The Second City

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My boyfriend and I went to see The Second City live at my university’s performing arts center this past Friday. It was AMAZING! I laughed so hard I think I laughed off my dinner from that night. My stomach hurt afterward as if I have done an intense ab workout. It was great.

I’ve never been to a comedy show before so I really didn’t know what to expect. All I knew about the group going in was that Stephen Colbert, Tina Fey, Bill Murray and many other famous comedians came from this company. It was only logical to conclude that the show would be good because of this knowledge and the $5 spent for two tickets made my decision for me. Also, my boyfriend loves those guys so I knew that he’d probably enjoy this.

While most of the skits within the show were rehearsed, there were parts that were complete improv and this is what I really wanted to talk about tonight before I go back to doing silly things like homework. I think there’s definitely something that should be noted about improv as a way of expressing ideas. In the case of the show, one has to come up with something on the spot that is witty and will instigate laughter. The only time they are given is the amount of time to process what is going around them and react. It is really quick and there is no proofreading. I don’t think I could ever do something like that. It takes time for me to come up with something clever to say or even to type up in a blog. I have to sit in my comfy desk chair for a while, marinating on what I could write about that could be somewhat compelling. I’d be lucky if I came up with something in less than an hour. Also, the inability to retract what I came up with for a certain topic would kill me.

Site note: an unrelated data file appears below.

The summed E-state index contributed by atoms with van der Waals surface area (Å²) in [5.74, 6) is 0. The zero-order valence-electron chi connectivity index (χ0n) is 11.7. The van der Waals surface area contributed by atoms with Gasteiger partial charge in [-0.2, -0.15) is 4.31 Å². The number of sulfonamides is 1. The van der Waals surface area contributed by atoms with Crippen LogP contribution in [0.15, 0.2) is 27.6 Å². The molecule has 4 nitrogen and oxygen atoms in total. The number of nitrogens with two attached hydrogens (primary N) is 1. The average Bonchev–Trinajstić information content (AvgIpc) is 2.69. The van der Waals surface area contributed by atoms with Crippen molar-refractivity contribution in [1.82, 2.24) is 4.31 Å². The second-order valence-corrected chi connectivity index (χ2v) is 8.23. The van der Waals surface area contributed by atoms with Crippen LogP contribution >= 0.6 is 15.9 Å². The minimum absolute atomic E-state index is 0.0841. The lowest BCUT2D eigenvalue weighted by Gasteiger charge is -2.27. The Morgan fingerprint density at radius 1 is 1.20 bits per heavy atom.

I suppose that is what makes comedians brilliant: their ability to come up with something clever in a moment’s notice. I remember one of my friend scoffed at the knowledge that most of the members of Monty Python were graduates of Cambridge and Oxford, but now I realize that the best comedians are also some of the smartest people out there. We can trace this knowledge back to Shakespeare and the fools like Touchstone in As You Like It  and Feste in Twelfth Night where, as fools, their role is to point out and criticize the behaviors of those around them. They were, as a result, some of the smartest characters in the play because, unlike the other characters, they knew what was going on in their fictional world and knew that the best thing to do was to hang back and laugh at it.

I guess that’s all you can do in this silly world…laugh at its silliness.

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